Written by Charles Dickens

Publisher: Bradbury & Evans
Pages: 353
Genre: Classics
Published: 1854-08-01
Original Language: English

"My satire is against those who see figures and averages, and nothing else," proclaimed Charles Dickens in explaining the theme of this classic novel. Published in 1854, the story concerns one Thomas Gradgrind, a "fanatic of the demonstrable fact," who raises his children, Tom and Louisa, in a stifling and arid atmosphere of grim practicality. Without a moral compass to guide them, the children sink into lives of desperation and despair, played out against the grim background of Coketown, a wretched community shadowed by an industrial behemoth. Louisa falls into a loveless marriage with Josiah Bouderby, a vulgar banker, while the unscrupulous Tom, totally lacking in principle, becomes a thief who frames an innocent man for his crime. Witnessing the degradation and downfall of his children, Gradgrind realizes that his own misguided principles have ruined their lives. Considered Dickens' harshest indictment of mid-19th-century industrial practices and their dehumanizing effects, this novel offers a fascinating tapestry of Victorian life, filled with the richness of detail, brilliant characterization, and passionate social concern that typify the novelist's finest creations. Of Dickens' work, the eminent Victorian critic John Ruskin had this to say: "He is entirely right in his main drift and purpose in every book he has written; and all of them, but especially Hard Times, should be studied with close and earnest care by persons interested in social questions."

Read from 2023-03-17 to 2023-04-06
Read in English
Rating: 3/5
Review: For quite a while, David Copperfield was my favourite book. So one could say that I had… Great Expectations… of Hard Times. However, whereas Copperfield drew me in and immersed me in the universe of the story, Hard Times never did.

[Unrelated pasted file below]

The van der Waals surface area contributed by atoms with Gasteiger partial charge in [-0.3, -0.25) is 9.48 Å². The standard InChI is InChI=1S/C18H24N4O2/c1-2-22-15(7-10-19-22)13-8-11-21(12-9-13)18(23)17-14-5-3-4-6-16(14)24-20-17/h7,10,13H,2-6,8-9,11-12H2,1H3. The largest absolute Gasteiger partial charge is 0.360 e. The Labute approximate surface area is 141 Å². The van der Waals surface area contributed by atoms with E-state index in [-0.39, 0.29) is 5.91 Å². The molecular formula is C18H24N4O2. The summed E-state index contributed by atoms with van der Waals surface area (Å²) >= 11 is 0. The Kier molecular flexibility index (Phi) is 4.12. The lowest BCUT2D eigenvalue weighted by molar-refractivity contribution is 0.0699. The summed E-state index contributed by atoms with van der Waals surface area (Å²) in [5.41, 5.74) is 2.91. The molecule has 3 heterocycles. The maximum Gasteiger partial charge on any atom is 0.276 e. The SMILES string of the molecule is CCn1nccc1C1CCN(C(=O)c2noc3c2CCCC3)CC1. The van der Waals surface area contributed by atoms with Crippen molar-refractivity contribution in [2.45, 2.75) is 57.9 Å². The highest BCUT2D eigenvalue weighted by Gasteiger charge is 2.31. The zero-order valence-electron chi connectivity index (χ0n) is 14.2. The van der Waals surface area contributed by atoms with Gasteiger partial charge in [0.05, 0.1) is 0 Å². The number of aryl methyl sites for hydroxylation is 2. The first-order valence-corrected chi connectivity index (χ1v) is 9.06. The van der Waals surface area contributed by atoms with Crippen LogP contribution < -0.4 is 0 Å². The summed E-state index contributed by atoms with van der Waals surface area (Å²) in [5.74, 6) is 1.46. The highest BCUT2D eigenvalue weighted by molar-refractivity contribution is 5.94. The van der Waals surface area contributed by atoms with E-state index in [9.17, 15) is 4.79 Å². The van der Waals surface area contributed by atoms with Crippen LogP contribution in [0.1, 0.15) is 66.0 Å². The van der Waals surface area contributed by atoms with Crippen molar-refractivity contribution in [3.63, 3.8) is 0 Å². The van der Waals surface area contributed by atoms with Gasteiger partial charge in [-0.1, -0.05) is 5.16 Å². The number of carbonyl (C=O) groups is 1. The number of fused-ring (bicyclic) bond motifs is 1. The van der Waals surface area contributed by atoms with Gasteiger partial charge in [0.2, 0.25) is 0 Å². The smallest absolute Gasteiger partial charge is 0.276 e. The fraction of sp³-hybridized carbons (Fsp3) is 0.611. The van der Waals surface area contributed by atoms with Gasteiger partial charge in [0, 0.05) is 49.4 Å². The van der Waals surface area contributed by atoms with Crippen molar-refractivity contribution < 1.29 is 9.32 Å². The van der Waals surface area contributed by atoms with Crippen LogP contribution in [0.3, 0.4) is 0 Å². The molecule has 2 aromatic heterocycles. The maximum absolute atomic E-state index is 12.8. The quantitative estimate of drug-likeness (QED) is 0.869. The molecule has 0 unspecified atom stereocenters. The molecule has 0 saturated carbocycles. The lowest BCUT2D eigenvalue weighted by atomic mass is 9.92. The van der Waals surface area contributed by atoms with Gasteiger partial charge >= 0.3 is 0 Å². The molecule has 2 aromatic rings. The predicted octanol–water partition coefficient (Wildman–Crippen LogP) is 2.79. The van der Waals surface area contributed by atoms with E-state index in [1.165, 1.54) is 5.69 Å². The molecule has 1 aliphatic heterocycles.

In this case I think the problem I had with it is pretty clear: it’s too short. Or, rather, it ended too quickly, right when I started feeling engaged with what was going on. If Hard Times had been a sequel, or a second part, to a book where the characters and surroundings had already been established, I think I would have been fine with it.

We get dropped straight into the action of children being educated according to a very particular idea Mr. Gradgrind has of what is and isn’t an appropriate way for children to think. We meet Lou, Sissy, and Tom, integral characters we will follow through the story.

Unfortunately, we get dropped a little too much into the action for my taste - the characters are great, or, rather, end up being great, but they aren’t really established before the story starts happening to them. This made it a very slow read for me: I had to get to know the characters while also keeping up with what was happening to them, and what I should feel about it. Possible, yes, but the way the story was told from the start didn’t do much for me in terms of establishing the characters. I sat with the feeling that I was already expected to know them.

By the third and final part of the book, I was finally able to keep up with it, and properly care about it, and I enjoyed the ending a lot. I then wished that the book had gone on - that the summaries given in the epilogue were actually written out as further books.

Hard Times is a solid story, and I’m sure it’s worth a re-read, and that I would enjoy the start of it much more if I did. As far as Dickens and Myself goes, I think the longer books might be more for me. Fortunately, that seems to cover the rest of his bibliography.